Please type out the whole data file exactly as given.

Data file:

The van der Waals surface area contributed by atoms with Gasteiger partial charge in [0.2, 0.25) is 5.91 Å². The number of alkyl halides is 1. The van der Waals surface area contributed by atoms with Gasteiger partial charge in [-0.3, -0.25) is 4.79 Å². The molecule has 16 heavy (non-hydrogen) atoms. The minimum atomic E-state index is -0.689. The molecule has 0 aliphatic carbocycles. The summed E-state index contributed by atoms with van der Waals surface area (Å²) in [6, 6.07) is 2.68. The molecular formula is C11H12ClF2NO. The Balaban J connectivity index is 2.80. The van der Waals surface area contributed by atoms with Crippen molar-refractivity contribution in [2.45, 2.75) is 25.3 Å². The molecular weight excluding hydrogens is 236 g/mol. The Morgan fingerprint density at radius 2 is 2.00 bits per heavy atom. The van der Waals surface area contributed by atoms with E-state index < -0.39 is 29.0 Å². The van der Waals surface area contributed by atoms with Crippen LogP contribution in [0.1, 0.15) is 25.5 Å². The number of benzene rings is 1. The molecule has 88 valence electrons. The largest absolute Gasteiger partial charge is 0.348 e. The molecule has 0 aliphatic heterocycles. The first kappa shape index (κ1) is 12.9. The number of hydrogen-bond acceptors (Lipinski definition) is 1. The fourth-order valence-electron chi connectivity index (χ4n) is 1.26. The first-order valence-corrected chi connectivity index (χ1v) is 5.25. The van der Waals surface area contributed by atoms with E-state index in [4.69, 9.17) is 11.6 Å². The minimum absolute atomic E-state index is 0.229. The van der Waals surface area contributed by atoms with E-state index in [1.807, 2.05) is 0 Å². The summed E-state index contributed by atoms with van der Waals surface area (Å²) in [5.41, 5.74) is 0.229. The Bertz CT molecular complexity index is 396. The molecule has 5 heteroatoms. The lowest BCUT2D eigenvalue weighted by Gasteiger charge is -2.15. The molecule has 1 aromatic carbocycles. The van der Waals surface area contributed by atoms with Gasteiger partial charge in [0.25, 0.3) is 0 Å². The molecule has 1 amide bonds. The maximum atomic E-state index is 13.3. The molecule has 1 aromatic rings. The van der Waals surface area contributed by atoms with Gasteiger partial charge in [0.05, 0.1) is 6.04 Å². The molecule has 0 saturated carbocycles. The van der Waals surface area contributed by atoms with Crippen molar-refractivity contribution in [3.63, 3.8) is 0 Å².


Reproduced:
The van der Waals surface area contributed by atoms with Gasteiger partial charge in [0.2, 0.25) is 5.91 Å². The number of alkyl halides is 1. The van der Waals surface area contributed by atoms with Gasteiger partial charge in [-0.3, -0.25) is 4.79 Å². The molecule has 16 heavy (non-hydrogen) atoms. The minimum atomic E-state index is -0.689. The molecule has 0 aliphatic carbocycles. The summed E-state index contributed by atoms with van der Waals surface area (Å²) in [6, 6.07) is 2.68. The molecular formula is C11H12ClF2NO. The Balaban J connectivity index is 2.80. The van der Waals surface area contributed by atoms with Crippen molar-refractivity contribution in [2.45, 2.75) is 25.3 Å². The molecular weight excluding hydrogens is 236 g/mol. The Morgan fingerprint density at radius 2 is 2.00 bits per heavy atom. The van der Waals surface area contributed by atoms with E-state index < -0.39 is 29.0 Å². The van der Waals surface area contributed by atoms with Crippen LogP contribution in [0.1, 0.15) is 25.5 Å². The number of benzene rings is 1. The molecule has 88 valence electrons. The largest absolute Gasteiger partial charge is 0.348 e. The molecule has 0 aliphatic heterocycles. The first kappa shape index (κ1) is 12.9. The number of hydrogen-bond acceptors (Lipinski definition) is 1. The fourth-order valence-electron chi connectivity index (χ4n) is 1.26. The first-order valence-corrected chi connectivity index (χ1v) is 5.25. The van der Waals surface area contributed by atoms with E-state index in [4.69, 9.17) is 11.6 Å². The minimum absolute atomic E-state index is 0.229. The van der Waals surface area contributed by atoms with E-state index in [1.807, 2.05) is 0 Å². The summed E-state index contributed by atoms with van der Waals surface area (Å²) in [5.41, 5.74) is 0.229. The Bertz CT molecular complexity index is 396. The molecule has 5 heteroatoms. The lowest BCUT2D eigenvalue weighted by Gasteiger charge is -2.15. The molecule has 1 aromatic carbocycles. The van der Waals surface area contributed by atoms with Gasteiger partial charge in [0.25, 0.3) is 0 Å². The molecule has 1 amide bonds. The maximum atomic E-state index is 13.3. The molecule has 1 aromatic rings. The van der Waals surface area contributed by atoms with Gasteiger partial charge in [0.05, 0.1) is 6.04 Å². The molecule has 0 saturated carbocycles. The van der Waals surface area contributed by atoms with Crippen molar-refractivity contribution in [3.63, 3.8) is 0 Å².